Frank's isn't fancy. It has a handful of tables and booths along the walls and a big, partially open kitchen dominated by the big oven and space for making pizzas. The walls are decorated with Husker memorabilia, television sets and images of customers.
On my first visit, Omaha's most recent snowstorm was imminent, so the place was empty. (The nearby Hy-Vee grocery store, though, was a mob scene.) On my second visit, at lunch, there were about six other diners.
I wanted to try Frank's version of the Margherita pizza on the second visit. We also tried a meatball sub — something I don't usually order but I figured Frank's was the place to try it.
My friend loved the pizza as much as I did. Simple and straightforward, topped with the same light, raw tomato sauce, fresh basil, chunks of fresh mozzarella and a drizzle of olive oil, there was nothing to dislike. The ingredients sung.
The sauce on the meatball sub was a heartier version of the pizza sauce. Joe told me later that it cooks low and slow for eight or nine hours. The restaurant uses the same whole tomatoes in this sauce as it does in the raw sauce. The marinara is cooked and then run through a food mill. Its flavors were deep and rich and the texture was not too thick.
The dense meatballs were nicely seasoned with basic salt and pepper and herbs — my friend described them as “old school” — and they were more meat and herbs than bread crumbs.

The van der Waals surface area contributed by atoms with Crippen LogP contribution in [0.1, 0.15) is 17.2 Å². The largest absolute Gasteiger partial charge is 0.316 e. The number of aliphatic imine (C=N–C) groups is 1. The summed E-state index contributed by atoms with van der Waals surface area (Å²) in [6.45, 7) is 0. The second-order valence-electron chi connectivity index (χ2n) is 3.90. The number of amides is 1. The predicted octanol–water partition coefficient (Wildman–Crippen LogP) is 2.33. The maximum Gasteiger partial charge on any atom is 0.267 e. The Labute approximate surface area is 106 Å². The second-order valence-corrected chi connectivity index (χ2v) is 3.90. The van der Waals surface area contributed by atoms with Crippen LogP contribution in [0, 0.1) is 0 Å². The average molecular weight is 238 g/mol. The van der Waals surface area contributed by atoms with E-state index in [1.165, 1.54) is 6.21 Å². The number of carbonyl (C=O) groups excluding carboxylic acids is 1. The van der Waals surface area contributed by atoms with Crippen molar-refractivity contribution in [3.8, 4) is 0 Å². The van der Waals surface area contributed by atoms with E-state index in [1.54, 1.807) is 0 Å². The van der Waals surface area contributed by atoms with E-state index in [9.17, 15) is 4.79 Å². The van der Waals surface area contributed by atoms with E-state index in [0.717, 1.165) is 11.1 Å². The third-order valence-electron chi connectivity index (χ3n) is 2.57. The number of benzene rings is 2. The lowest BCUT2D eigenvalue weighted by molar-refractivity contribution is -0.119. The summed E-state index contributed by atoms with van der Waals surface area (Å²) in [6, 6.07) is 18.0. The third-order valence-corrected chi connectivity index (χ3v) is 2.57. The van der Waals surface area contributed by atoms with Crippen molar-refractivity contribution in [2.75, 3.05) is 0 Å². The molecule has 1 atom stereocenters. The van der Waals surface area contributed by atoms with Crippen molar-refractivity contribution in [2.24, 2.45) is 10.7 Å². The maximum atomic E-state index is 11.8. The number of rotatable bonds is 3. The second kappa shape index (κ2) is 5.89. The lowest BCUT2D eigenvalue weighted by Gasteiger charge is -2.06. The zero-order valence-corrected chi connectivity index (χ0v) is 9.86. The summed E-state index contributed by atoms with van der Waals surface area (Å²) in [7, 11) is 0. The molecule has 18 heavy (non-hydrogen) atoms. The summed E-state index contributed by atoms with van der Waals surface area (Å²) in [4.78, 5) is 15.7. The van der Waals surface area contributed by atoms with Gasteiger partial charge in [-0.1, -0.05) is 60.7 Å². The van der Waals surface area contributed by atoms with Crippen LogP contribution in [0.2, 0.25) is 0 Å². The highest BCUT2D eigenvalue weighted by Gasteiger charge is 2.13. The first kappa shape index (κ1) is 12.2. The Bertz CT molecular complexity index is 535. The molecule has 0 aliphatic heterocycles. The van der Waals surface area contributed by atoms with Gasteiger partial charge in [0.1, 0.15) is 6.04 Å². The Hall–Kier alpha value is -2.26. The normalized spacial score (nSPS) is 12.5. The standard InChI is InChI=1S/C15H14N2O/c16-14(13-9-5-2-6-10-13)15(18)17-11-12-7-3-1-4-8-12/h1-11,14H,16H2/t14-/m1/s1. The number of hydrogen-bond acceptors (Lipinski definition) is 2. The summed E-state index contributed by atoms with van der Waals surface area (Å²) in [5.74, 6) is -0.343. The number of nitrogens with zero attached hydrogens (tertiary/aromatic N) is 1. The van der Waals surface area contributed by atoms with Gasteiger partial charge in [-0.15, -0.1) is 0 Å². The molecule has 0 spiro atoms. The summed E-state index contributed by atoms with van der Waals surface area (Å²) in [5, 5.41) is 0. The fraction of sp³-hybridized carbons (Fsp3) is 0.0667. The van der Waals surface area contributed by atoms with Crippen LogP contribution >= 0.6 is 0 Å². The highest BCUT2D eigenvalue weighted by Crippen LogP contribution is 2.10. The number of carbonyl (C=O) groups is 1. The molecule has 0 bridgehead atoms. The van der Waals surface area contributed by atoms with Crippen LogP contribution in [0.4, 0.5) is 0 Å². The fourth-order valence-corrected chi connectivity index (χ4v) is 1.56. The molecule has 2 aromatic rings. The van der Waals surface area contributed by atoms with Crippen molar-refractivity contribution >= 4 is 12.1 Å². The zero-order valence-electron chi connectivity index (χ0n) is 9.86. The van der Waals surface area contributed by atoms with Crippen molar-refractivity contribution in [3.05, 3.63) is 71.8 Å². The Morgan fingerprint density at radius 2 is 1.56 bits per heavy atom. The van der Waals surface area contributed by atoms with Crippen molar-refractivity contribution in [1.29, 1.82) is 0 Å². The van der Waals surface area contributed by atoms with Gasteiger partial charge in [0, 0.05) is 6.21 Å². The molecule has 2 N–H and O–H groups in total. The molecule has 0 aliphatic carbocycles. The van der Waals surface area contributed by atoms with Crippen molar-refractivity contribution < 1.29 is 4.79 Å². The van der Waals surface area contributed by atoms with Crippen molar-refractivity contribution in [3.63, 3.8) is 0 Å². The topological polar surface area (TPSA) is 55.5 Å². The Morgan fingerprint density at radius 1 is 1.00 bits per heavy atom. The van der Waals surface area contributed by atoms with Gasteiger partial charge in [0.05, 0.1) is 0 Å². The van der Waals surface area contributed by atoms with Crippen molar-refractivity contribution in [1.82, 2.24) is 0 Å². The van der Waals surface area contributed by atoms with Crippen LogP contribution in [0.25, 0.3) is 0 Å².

I asked Joe what was in there and he told me it's a secret seasoning blend passed down from his grandmother's recipe. But he would tell me there's garlic, red pepper flakes, parmesan cheese and breadcrumbs in the mix.
Even under the weight of two meatballs, a hefty amount of sauce and a thick layer of cheese, the locally made Rotella's bun still stayed crisp. My friend and I could manage only half the 12-inch sub between us. Frank's also serves a six-inch meatball sub; either size will cost you less than $7.
Joe said the meatball sub is popular, and so is the veal parmesan, which he serves as an entree with spaghetti for $12.99 or in sandwich form for $8.
“I think I might be one of the only places in town that has the most traditional version of veal parmesan,” he said. “You don't see it any more.”
The restaurant also serves the more traditional version of Italian cannoli, with impastata ricotta as opposed to other sweeter, pudding-like fillings. (Be still, my heart.)
Joe told me that some of his customers come from the surrounding neighborhoods near 132nd Street and West Dodge Road. Most come into the strip mall for trips to the grocery store and wander over his way. A lot are shocked when Joe tells them he's been making pizzas in this small bay for 10 years.
Most of his regulars, though, come to Frank's from New York — New York via Omaha, that is.
“The majority of my customers are people from the East Coast who know what they are looking for,” he said, “and who know what it should taste like.”
I'm Omaha through and through, and I knew what I was looking for when I came in. I found it. And next time, I'll save room for one of those cannolis.